One of my favorite family traditions is our annual orienteering dash. Each year, we head to a nearby forest with a unique amenity: a permanent orienteering course. Because we hold our dash on Thanksgiving, when lots of family is around, grandmothers are paired with sons-in-law, cousins with uncles, and moms with nieces and nephews. Then we race through the woods, trying to find all of the points before another team. By the time we’re done, we’ve worked up a massive appetite—and learned a few things along the way.
In the Real Wild
An orienteering course consists of a series of “control points” that require a map and a compass to locate. These points might be blazes on trees, bolts in rocks, or geologic survey markers. The first team to locate all of the points and reach the finish wins. The goal isn’t unlike that of Pokémon Go, but orienteering’s appeal is old-school: The fun takes place in the actual, physical, natural environment.
For the same reason they’re attracted to those smartphone apps, kids will love orienteering. At heart, the game is a treasure hunt, and the landscape holds all of the clues. These can be casual family outings, like our annual orienteering dash, or hyper-competitive tournaments, where endurance athletes crash through the forest in search of the next control point.
Learning by Looking
The lessons can extend to the area’s natural history, as well. In the mountains you might rely on overlooks, glacial erratics, and high points. Elsewhere, your clues might be fields, swamps, and stone walls. By reading the landscape around them and matching what they see in reality to what they see on the map, kids can keep remarkably good track of their locations, progressing from one point to the next. They’ll pick up valuable navigation skills while having fun.
And that leads to one of the great thrills of orienteering: getting off the beaten path. When you veer away from highly trafficked trails, you will find hidden treasure in the woods: moose antlers, wildlife kills, rusted Model T engines, forgotten cemeteries, and more. In sensitive and highly traveled areas such as alpine zones and wetlands, Leave No Trace ethics have us sticking to trails to avoid damaging the resources. But on a designated orienteering course, exploring off-trail can be a thrilling adventure.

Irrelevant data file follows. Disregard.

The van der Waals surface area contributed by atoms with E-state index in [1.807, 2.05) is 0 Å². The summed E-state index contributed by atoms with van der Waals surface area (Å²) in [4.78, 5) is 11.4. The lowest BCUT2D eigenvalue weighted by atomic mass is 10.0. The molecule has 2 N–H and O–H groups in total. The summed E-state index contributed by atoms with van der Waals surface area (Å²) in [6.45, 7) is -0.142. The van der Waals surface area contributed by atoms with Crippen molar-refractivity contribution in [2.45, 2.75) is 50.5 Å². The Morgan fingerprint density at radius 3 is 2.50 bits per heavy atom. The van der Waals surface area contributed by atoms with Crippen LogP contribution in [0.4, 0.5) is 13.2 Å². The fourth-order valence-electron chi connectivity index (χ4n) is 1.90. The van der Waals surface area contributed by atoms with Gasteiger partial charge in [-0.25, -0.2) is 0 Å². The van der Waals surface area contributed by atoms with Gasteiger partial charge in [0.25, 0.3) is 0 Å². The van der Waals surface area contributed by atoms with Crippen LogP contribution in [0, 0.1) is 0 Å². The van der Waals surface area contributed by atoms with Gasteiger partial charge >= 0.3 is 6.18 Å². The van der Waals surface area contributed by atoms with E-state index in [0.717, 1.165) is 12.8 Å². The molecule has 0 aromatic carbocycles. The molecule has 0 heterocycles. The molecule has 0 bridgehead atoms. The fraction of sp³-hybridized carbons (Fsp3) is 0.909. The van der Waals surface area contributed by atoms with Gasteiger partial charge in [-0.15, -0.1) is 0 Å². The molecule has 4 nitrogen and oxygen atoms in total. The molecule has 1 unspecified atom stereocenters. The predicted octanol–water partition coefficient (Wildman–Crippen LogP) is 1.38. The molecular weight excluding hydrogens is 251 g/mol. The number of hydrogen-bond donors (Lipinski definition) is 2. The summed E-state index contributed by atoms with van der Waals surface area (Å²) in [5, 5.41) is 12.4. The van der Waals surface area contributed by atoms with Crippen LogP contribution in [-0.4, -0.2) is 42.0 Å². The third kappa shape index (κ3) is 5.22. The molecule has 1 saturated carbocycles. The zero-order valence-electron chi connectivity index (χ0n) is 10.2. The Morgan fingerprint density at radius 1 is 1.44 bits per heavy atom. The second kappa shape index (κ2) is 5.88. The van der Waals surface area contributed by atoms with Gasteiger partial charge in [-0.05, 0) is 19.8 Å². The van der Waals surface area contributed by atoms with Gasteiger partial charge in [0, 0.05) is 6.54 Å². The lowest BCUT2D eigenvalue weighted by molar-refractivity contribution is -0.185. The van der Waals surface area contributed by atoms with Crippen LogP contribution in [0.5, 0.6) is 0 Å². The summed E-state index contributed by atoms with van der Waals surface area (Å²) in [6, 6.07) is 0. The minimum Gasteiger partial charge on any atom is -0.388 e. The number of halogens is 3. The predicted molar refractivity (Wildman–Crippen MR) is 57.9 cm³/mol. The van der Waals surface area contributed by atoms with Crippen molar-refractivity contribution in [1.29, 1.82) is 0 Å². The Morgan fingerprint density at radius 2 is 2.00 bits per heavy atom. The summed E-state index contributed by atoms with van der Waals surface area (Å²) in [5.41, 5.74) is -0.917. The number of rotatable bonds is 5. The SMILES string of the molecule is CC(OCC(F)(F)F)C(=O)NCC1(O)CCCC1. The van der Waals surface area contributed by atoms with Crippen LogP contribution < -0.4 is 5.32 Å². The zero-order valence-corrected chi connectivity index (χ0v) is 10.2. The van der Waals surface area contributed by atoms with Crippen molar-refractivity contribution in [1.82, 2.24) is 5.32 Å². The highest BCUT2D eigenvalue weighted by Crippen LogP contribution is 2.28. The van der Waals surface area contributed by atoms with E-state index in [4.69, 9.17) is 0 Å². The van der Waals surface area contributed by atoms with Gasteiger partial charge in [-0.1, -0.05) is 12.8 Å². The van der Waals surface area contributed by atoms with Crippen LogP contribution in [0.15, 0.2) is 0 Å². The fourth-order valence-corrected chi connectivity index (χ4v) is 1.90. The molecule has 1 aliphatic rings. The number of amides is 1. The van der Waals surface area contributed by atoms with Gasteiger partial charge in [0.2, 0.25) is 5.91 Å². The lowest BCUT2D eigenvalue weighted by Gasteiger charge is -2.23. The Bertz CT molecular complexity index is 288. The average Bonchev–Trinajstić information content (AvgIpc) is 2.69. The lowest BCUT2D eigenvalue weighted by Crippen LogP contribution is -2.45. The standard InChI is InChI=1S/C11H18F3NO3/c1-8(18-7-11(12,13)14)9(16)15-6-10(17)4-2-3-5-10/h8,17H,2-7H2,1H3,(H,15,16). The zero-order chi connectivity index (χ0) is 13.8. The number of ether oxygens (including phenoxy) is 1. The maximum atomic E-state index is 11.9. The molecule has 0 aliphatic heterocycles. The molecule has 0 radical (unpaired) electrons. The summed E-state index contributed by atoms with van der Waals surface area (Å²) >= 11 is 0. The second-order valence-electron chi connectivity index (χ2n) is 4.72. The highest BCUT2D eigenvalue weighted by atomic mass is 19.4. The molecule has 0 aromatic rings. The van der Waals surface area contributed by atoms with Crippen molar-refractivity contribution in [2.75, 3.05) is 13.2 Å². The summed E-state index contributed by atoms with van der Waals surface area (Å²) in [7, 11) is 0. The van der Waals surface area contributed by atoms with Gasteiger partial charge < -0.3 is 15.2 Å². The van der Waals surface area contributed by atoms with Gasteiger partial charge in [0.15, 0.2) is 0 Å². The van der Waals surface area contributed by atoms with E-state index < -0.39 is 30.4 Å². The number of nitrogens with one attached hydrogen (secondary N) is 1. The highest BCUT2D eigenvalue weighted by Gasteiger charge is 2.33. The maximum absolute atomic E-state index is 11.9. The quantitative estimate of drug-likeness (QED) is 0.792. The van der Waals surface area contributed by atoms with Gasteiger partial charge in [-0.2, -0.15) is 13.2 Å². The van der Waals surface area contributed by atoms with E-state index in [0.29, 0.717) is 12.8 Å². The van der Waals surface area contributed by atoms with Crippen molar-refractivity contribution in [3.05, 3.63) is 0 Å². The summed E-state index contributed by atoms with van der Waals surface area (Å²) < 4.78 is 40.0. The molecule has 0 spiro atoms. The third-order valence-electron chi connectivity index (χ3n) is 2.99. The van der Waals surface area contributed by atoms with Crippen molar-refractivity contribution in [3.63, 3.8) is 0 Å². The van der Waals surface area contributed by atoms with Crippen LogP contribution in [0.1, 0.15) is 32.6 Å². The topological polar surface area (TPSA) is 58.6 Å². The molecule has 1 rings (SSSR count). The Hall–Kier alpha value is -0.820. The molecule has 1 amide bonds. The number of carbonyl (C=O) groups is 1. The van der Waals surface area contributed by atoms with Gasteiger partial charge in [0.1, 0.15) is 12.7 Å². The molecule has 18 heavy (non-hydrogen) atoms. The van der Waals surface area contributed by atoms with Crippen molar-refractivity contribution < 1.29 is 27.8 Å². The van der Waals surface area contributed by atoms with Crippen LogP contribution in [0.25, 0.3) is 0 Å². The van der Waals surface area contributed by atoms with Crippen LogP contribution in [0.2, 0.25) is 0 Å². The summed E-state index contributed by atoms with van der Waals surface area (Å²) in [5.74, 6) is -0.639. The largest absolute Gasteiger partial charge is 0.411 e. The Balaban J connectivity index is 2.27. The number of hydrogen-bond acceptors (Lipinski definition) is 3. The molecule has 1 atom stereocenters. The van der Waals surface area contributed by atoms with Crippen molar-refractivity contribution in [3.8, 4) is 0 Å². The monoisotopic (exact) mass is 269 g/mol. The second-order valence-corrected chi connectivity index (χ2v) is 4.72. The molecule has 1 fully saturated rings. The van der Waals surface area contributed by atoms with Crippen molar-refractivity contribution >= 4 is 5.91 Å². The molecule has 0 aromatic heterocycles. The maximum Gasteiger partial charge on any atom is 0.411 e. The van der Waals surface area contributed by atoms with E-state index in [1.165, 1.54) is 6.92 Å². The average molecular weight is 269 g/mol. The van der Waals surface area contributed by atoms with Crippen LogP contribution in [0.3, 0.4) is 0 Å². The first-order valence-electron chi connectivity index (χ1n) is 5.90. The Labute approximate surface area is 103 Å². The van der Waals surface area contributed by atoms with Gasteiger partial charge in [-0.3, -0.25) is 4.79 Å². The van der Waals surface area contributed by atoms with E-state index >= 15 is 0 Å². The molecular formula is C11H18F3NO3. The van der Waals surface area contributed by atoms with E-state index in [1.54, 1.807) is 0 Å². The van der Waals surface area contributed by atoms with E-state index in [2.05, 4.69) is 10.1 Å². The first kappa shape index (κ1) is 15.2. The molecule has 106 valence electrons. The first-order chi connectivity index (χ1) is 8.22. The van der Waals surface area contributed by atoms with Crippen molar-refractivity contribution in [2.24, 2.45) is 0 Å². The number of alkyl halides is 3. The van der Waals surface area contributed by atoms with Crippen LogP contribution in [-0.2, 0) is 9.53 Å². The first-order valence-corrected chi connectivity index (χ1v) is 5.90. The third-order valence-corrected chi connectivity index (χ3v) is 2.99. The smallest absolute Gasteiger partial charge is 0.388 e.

Charting a Course
Orienteering can be done year-round, although thick midsummer vegetation adds an additional challenge. We prefer late fall or early spring, when there are fewer leaves on the trees, and sightlines between landmarks are clearer.
Many courses are set up on a temporary basis for specific events and competitions; however, there are a number of permanent courses set up by orienteering clubs and outdoor centers that are available year round. The best courses for beginners offer detailed maps that show most landmarks, down to individual waterways, walls, and even specific boulders.
State and local organizations can help connect you with maps, courses, and clubs. Up North Orienteers in New Hampshire, New England Orienteering in Massachusetts, and Green Mountain Orienteering Club in Vermont are three great options. Check out AMC’s activity listings (keyword “orienteering”) to find activities in your area or at AMC facilities. So find a course near you, download a map, and start navigating!